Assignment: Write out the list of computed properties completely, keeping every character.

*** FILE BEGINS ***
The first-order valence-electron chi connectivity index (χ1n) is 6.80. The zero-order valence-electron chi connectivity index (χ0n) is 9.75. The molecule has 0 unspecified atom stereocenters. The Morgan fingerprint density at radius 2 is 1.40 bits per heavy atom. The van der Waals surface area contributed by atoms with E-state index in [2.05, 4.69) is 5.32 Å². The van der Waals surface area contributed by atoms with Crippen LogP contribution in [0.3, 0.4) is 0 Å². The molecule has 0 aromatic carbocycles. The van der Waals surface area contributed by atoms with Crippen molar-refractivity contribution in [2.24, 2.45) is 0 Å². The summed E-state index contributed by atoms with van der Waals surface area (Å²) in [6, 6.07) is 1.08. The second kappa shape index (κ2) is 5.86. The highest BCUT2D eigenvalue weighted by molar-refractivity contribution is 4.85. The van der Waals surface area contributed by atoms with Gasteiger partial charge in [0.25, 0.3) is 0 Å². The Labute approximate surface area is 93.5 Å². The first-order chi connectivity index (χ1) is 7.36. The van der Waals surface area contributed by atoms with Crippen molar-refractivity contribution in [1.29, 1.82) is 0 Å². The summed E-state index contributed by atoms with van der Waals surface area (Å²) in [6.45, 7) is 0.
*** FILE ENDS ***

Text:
The first-order valence-electron chi connectivity index (χ1n) is 6.80. The zero-order valence-electron chi connectivity index (χ0n) is 9.75. The molecule has 0 unspecified atom stereocenters. The Morgan fingerprint density at radius 2 is 1.40 bits per heavy atom. The van der Waals surface area contributed by atoms with E-state index in [2.05, 4.69) is 5.32 Å². The van der Waals surface area contributed by atoms with Crippen LogP contribution in [0.3, 0.4) is 0 Å². The molecule has 0 aromatic carbocycles. The van der Waals surface area contributed by atoms with Crippen molar-refractivity contribution in [2.24, 2.45) is 0 Å². The summed E-state index contributed by atoms with van der Waals surface area (Å²) in [6, 6.07) is 1.08. The second kappa shape index (κ2) is 5.86. The highest BCUT2D eigenvalue weighted by molar-refractivity contribution is 4.85. The van der Waals surface area contributed by atoms with Gasteiger partial charge in [0.25, 0.3) is 0 Å². The Labute approximate surface area is 93.5 Å². The first-order chi connectivity index (χ1) is 7.36. The van der Waals surface area contributed by atoms with Crippen molar-refractivity contribution in [1.29, 1.82) is 0 Å². The summed E-state index contributed by atoms with van der Waals surface area (Å²) in [6.45, 7) is 0.